Typology Research paper for Old Testament Survey


Daniel Grove

Old Testament Survey

Institute for the Arts

Dec 1st 2009




  • Qualifications for a Type
  • Types and Prophecies


  • Greek Vocabulary
  • Prophetic Types and Personal Examples
  • Types point to something Greater
  • Parables and Types



  • Jesus is the Focus
  • Typical Characters


  • Everything works for Good


  • Lessons from The Flood
  • Lessons from The Passover
  • Lessons from Sodom and Gomorrah




If you have read a moderate amount of the Bible it is hard to overlook Gods direct involvement with man throughout history. Not only has He been involved in history but He has been sovereign as well. One way that we can see Gods overall sovereignty exercised is that He has upheld a line from Adam to David, and from David to Jesus through both parents. So what does this have to do with types and shadows? God has revealed His future plans through types and shadows prophetically in His Word. His sovereignty is demonstrated in that one significant event under the old covenant can foreshadow an even greater event in the new covenant. The Old Testament is saturated with examples of Christ, the rapture, the church, salvation, and the Holy Spirit. These types show that God has planned things from the beginning and we get the pleasure of seeing them worked out. The Greek word for “type” itself means an example of something real or the imprint left from an impression. The believers in the times before Christ did not know these things to be symbolic as we do now, because to them those typological things were actual events. As we dive deeper into the study of types we discover the beauty of Gods plan, sovereignty, His creativity, and foreknowledge.


There is only a hand full of acknowledged types in the New Testament but it would be foolish to say that those written by the New Testament authors are the only true types that we can study or see as valid. Some of the written types in the New Testament include Noah’s flood symbolizing water baptism written of by Peter (1 Pet 3:20-21), the Passover Lambs blood symbolizing Jesus blood written by Paul (1Cor 5:7), and Jesus doing the finalizing work as our high priest in Hebrews (Heb 9:11-14). But surely there are other symbols in the scriptures that can edify and educate us on the things of God that are not exclusively recorded in the New Testament. These symbols may be things such as Joseph’s life being a parallel to the life of Jesus, the construction of the temple being symbolic of messianic truths, and as Isaacs trek up Mt. Mariah foreshadowing Christ’s ascent to His death on the cross.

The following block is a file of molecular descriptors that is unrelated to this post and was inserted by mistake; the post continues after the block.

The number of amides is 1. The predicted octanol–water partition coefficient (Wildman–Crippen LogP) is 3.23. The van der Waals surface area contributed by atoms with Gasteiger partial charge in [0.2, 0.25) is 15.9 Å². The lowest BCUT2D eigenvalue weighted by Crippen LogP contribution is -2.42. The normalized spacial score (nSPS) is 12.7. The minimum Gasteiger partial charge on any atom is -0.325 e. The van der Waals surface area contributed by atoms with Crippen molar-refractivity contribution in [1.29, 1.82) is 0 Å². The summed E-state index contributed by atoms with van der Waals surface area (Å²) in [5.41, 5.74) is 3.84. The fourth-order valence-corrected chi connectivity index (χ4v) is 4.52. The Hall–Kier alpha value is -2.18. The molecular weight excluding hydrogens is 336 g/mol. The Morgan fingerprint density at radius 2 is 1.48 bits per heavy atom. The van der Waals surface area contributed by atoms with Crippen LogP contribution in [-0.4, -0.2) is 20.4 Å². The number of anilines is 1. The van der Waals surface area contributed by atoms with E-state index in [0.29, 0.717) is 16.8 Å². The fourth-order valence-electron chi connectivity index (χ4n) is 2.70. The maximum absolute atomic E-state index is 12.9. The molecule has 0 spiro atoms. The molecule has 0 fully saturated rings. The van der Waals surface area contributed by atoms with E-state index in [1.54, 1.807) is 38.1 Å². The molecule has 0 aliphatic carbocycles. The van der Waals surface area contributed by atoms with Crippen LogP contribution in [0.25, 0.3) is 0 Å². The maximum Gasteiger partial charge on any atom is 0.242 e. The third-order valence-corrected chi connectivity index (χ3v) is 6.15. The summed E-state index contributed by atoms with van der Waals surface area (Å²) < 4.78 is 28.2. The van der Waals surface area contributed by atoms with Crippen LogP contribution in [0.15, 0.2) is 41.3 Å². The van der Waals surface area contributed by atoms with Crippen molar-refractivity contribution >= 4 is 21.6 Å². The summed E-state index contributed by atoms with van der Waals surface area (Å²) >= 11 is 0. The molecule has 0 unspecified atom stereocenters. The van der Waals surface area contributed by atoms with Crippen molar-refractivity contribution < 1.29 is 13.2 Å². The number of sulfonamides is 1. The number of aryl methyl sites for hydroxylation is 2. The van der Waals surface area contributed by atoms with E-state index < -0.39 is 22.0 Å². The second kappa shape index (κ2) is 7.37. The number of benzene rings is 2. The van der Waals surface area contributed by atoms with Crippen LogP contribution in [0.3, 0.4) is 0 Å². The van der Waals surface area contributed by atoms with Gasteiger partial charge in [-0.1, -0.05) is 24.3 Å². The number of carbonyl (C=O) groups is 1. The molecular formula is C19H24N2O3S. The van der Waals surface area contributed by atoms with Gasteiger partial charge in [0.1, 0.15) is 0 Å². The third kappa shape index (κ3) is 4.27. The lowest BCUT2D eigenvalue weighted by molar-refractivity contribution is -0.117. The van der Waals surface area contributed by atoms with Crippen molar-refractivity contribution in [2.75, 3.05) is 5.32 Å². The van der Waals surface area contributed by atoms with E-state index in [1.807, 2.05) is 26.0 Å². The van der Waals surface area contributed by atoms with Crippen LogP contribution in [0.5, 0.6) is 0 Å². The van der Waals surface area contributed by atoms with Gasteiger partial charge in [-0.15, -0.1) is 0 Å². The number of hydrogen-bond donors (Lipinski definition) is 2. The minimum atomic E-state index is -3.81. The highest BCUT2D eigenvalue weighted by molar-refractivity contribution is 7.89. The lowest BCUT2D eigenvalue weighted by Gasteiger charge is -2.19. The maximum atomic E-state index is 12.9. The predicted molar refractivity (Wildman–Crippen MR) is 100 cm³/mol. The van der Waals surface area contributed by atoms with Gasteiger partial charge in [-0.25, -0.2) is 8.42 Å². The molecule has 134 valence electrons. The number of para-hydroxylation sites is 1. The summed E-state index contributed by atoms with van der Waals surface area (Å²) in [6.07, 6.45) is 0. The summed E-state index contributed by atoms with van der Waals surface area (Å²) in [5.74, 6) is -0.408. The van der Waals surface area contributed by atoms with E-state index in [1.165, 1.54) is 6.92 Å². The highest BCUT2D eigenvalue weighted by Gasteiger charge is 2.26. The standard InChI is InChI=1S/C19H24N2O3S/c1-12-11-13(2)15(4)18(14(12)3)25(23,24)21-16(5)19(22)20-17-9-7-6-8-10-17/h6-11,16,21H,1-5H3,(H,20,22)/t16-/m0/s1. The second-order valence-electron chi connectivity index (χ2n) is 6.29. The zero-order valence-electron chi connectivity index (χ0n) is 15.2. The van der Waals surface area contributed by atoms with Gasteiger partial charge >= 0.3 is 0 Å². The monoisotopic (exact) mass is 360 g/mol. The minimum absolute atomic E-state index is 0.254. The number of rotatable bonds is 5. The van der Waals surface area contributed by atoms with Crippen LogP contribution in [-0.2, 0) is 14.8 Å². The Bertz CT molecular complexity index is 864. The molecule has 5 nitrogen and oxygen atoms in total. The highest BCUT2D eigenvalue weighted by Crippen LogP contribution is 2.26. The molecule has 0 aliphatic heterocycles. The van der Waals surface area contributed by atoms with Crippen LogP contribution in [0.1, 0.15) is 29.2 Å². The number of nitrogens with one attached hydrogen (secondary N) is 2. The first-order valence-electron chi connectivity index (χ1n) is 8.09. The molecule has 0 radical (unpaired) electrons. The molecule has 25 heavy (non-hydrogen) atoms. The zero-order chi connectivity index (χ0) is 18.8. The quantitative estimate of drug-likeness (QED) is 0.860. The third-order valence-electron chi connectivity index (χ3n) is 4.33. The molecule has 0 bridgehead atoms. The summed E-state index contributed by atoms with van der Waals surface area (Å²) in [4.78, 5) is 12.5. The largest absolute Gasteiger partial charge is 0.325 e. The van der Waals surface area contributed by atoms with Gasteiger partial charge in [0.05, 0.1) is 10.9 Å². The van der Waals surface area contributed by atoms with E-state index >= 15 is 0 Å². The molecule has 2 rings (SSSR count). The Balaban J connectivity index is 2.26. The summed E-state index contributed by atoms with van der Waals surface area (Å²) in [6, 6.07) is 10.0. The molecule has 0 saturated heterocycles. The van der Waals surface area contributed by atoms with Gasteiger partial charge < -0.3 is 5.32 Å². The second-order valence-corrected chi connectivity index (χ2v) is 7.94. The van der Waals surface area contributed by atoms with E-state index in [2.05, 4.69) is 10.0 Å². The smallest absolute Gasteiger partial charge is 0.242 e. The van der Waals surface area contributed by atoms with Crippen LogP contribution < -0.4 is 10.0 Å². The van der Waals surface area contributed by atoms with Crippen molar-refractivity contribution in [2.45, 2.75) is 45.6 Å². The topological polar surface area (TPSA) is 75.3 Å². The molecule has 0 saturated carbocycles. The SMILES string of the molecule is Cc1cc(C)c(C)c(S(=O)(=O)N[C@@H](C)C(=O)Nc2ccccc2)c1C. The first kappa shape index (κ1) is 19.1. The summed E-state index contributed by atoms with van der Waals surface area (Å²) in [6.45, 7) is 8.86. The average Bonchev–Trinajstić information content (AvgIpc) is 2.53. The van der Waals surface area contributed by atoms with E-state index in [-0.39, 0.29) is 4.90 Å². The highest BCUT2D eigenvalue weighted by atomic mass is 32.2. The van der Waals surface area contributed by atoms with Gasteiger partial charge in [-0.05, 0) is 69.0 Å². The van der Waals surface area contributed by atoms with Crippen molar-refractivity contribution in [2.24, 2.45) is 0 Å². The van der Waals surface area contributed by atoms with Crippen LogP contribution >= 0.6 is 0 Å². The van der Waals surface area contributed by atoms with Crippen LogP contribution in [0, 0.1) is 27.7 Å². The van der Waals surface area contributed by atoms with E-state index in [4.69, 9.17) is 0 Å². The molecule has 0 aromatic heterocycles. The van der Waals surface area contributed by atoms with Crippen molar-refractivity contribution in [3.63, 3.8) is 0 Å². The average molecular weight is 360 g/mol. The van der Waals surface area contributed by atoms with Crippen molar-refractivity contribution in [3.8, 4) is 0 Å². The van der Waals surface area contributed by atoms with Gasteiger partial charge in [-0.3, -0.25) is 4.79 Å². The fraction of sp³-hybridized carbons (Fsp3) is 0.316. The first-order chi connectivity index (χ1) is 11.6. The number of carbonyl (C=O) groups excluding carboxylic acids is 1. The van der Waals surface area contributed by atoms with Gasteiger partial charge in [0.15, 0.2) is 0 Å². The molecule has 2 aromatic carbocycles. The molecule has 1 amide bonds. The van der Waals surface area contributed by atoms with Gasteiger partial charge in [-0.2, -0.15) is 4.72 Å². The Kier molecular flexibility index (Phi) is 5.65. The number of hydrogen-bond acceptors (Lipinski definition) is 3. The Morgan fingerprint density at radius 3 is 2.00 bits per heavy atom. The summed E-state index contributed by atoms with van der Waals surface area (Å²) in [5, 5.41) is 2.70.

Qualifications for a Type

So what constitutes for a genuine type? Well there are some general guidelines that can help to keep us on track. First, the suspected type must have a purpose and be edifying to the believer instead of just being mere intellectual knowledge. Second, the historical base of which the type comes from should be founded upon scripture as should the conclusive event. Third, they are prophetic in nature and so they should hold some spiritual meaning that crosses a bridge between the Old and New covenants. Most if not all types are aimed at Christ who is the conclusion of the Old Covenant and the author of the New.

Types and Prophecies

We need to able to draw a line between what is a prophecy about Christ and what is a type of Christ. A prophecy is a spoken word by a prophet or one who prophecies that tells of something to come whether it be a blessing, a curse, judgment, or the Messiah. An example of a prophecy of Christ is in Micah 5:2 “But you, Bethlehem Ephrathah, Though you are little among the thousands of Judah, Yet out of you shall come forth to Me The One to be Ruler in Israel, Whose goings forth are from of old, From everlasting.” However a type is a person, place, event, practice, or thing that unintentionally imitated something to come (usually of Christ). For example when Moses brought the Israelites out of Egypt through the desert and to the Promised Land he was not only doing Gods will but also, inadvertently, being an active type of Christ.


As you may have already read there are many words that have to do with this subject of types. These words include “example”, “copies”, “shadow”, “symbol”, and “figure” but let us not get caught up with English words but rather the truth and concepts behind each example and what they point to.

Listed below are the Greek words that have to do with types in the New Testament, along with their Strong’s number, the English words it has been translated in to in the KJV, how many times it appears as each English word and their description.

Greek Vocabulary

Typos 5179 – ensample 5, print 2, figure 2, example 2, pattern 2, fashion 1, manner 1, form 1

The mark of a stroke or blow, a figure formed by a blow or impression, an example to be imitated, a thing or person prefiguring a future (Messianic) thing or person.

Skia 4639 – shadow 7

Shade caused by the interception of light, an image cast by an object and representing the form of that object.

Hypodeigma 5262 – example 4, pattern 1, ensample 1

An example: for imitation, a figure, a copy.

Parbole 3850 – parable 46, figure 2, comparison 1, proverb 1

A comparing, comparison of one thing with another, likeness, similitude, an example by which a doctrine or precept is illustrated.

Antitypos 499 – figure 1, like figure whereinto 1

A thing formed after some pattern, a thing resembling another, its counterpart, something Messianic which answers to the type.

Prophetic Types and Personal Examples

It is important to understand that not all scriptures that use these words are referring to an actual spiritual type, but often a moral example. One of these cases is in 1 Timothy 4:12 “Let no one despise your youth, but be an example to the believers in word, in conduct, in love, in spirit, in faith, in purity.” Now obviously there is no spiritual parallel or symbolism taking place but a literal example in which people should follow after. A similar scripture is found in Philippians 3:17 “Brethren, join in following my example, and note those who so walk, as you have us for a pattern.” Paul was speaking of walking with right doctrine and righteousness and to follow after their pastors and apostles such as himself.